Heater Troubleshooting Tips

Having a heater break down can be an incredibly stressful experience. However, before you commit to calling a technician, you might want to take a glance yourself. There are quite a few different problems that can be fixed if you simply know where to look.

The heater is working, but it isn't generating enough heat

If this is the case, then you might want to consider your ventilation first. With a couple of simple tests, you can figure out if the problem is actually with your heater or if your ventilation is the culprit. Even if you can't solve the problem yourself, this can give you a good idea of what kind of professional you need to hire.

First of all, you should close up as many windows and doors as possible and then crank up the heater. Let it run for about an hour and then check each room that has a vent. You should be able to tell which rooms got heat and which did not quite easily. Based on this information, you can get a good idea of which areas of the house are affected and where the blockage might be.

If only a single room is affected, then you might be in luck. This could mean that the blockage is very close to that vent and easily accessible. Open up the vent and shine a flashlight to get a better idea of where the blockage is. If you can see it, try to pull it out with a broom or other such long, thin object. If you can't find the blockage, but if you are pretty sure that the problem lies with your ventilation, then you now know that you need to hire a professional ventilation cleaning service.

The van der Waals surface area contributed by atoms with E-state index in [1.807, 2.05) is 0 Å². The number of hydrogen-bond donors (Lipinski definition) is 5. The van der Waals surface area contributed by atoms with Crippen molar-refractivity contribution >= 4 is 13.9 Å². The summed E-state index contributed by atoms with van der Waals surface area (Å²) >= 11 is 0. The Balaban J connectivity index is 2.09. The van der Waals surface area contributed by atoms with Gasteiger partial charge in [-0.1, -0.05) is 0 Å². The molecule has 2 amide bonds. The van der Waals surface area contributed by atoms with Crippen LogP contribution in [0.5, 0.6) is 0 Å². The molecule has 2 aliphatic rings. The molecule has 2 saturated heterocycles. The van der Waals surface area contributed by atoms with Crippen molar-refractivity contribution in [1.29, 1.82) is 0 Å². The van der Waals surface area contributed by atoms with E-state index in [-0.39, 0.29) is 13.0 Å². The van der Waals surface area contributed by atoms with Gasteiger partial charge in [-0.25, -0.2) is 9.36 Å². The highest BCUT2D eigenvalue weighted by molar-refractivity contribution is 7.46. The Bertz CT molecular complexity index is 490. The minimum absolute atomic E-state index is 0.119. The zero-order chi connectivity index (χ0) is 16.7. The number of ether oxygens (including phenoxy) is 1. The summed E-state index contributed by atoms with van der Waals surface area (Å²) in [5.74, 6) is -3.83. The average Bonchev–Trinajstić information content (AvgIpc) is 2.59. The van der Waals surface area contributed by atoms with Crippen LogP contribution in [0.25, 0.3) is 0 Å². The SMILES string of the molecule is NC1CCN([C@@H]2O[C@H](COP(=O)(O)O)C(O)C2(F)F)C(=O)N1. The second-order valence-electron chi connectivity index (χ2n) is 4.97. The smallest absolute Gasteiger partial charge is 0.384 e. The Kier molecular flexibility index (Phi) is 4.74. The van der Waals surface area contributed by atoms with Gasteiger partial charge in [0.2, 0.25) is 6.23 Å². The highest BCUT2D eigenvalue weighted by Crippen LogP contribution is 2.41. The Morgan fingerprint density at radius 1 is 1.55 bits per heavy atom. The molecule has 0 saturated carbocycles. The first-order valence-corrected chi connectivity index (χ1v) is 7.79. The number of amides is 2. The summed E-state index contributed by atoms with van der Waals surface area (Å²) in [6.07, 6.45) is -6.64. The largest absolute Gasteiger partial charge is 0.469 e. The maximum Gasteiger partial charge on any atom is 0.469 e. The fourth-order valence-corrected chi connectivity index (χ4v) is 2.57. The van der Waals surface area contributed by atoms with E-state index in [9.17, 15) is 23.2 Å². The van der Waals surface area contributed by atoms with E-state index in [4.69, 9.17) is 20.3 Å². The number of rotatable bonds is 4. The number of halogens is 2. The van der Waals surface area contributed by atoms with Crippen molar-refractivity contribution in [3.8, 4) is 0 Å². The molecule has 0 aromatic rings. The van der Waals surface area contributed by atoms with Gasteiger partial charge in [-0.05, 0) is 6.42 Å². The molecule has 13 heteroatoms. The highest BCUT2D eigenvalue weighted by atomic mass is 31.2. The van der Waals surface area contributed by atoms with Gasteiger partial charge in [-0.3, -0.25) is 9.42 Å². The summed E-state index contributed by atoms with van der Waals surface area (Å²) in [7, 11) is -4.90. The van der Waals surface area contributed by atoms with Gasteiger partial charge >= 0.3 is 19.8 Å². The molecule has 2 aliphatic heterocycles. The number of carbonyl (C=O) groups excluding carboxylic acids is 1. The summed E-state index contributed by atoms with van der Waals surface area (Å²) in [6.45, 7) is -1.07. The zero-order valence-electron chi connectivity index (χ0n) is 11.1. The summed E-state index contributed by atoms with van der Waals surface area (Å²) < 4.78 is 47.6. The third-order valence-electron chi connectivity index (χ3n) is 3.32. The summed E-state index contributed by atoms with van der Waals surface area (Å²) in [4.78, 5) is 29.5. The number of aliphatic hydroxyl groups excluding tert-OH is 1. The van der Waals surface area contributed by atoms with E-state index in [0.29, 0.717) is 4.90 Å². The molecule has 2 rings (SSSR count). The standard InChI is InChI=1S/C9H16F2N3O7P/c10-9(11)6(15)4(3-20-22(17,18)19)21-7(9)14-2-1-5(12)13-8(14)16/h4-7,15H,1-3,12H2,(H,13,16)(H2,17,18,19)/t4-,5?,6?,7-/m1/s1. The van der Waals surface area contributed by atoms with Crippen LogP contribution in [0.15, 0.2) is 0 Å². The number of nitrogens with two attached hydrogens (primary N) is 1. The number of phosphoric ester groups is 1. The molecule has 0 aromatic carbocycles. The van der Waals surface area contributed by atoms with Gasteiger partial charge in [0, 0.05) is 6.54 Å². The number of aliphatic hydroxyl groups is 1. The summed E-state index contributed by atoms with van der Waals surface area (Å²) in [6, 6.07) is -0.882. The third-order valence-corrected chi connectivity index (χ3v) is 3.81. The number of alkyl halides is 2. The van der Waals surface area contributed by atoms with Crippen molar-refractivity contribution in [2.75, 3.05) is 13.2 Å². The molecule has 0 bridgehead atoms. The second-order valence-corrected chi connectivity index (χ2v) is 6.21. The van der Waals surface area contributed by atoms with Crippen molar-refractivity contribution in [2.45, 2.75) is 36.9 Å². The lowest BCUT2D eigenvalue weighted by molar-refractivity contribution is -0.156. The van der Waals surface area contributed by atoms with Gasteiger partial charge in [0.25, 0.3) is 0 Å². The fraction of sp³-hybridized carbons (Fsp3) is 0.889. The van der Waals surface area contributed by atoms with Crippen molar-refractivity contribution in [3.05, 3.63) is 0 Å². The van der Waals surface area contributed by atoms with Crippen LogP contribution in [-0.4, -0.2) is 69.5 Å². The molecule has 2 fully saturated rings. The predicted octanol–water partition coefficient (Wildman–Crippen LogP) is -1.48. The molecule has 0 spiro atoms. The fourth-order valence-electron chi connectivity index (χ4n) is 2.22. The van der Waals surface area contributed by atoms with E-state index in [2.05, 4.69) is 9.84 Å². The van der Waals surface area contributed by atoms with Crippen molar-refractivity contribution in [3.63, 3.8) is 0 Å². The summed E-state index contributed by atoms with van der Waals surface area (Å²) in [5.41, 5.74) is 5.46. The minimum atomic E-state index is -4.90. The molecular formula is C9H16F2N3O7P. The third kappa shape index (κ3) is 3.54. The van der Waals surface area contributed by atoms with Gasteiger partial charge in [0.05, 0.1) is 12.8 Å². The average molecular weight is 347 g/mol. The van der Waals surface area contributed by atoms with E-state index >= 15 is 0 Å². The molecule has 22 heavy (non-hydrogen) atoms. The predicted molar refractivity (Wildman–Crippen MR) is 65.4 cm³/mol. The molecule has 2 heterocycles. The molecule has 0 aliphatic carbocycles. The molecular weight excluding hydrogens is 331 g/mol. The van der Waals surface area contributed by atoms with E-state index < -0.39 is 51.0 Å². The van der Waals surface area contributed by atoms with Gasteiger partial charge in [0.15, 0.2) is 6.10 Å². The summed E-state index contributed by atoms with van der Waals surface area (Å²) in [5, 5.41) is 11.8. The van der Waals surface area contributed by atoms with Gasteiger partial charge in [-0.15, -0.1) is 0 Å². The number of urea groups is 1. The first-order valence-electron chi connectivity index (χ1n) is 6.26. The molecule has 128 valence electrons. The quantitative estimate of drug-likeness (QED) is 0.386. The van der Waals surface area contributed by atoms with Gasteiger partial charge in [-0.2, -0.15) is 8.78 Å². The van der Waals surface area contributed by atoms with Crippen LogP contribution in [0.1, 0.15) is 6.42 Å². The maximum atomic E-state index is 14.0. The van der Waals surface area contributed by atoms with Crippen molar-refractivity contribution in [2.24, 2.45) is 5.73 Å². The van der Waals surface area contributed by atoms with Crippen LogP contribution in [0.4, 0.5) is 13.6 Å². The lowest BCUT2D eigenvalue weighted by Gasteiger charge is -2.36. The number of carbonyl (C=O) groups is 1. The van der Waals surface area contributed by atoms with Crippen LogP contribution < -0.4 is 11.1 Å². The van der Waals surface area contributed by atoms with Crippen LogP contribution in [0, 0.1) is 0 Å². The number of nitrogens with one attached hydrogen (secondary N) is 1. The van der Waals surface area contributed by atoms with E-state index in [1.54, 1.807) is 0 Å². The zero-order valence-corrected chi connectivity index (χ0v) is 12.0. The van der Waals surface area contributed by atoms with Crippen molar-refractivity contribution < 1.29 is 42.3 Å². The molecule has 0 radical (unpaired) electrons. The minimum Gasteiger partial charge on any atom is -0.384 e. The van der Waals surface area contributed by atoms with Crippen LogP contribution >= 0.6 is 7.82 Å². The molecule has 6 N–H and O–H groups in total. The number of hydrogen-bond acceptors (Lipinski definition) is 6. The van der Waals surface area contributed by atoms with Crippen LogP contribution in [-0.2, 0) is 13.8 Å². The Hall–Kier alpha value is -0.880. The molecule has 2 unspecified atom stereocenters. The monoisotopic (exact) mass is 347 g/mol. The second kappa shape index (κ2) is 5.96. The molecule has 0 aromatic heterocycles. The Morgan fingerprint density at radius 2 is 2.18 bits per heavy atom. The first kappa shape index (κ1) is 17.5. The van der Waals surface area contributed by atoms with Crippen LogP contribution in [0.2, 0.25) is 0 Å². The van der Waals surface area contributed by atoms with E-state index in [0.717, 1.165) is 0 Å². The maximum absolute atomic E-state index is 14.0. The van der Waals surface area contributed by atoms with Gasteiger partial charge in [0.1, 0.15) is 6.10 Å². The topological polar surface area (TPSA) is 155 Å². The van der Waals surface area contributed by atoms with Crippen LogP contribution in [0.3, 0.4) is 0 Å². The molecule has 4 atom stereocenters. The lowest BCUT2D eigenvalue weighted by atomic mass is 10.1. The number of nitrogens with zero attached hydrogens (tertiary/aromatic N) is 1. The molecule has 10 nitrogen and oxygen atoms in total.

The heater is not working at all

In this case, you should take a look at the power for the heater. In many cases, this means looking at the circuit breaker. It's pretty easy for a switch to get accidentally flipped, so you should check to make sure that everything is in working order. If that still doesn't solve your problem, you might want to take a look at the power line to the heater.

By tracing the path of electricity to the heater, you might be able to find a frayed cord or some setting that is wrong on the heater's control panel. If you still can't find the problem, then it might be something inside the heater itself. If you don't feel comfortable opening it up or if you are inexperienced, then it's a good idea to hire a professional, like those at Fred's Plumbing & Heating Repairs. Heaters use a lot of electricity and can be pretty dangerous if you don't know what you're doing.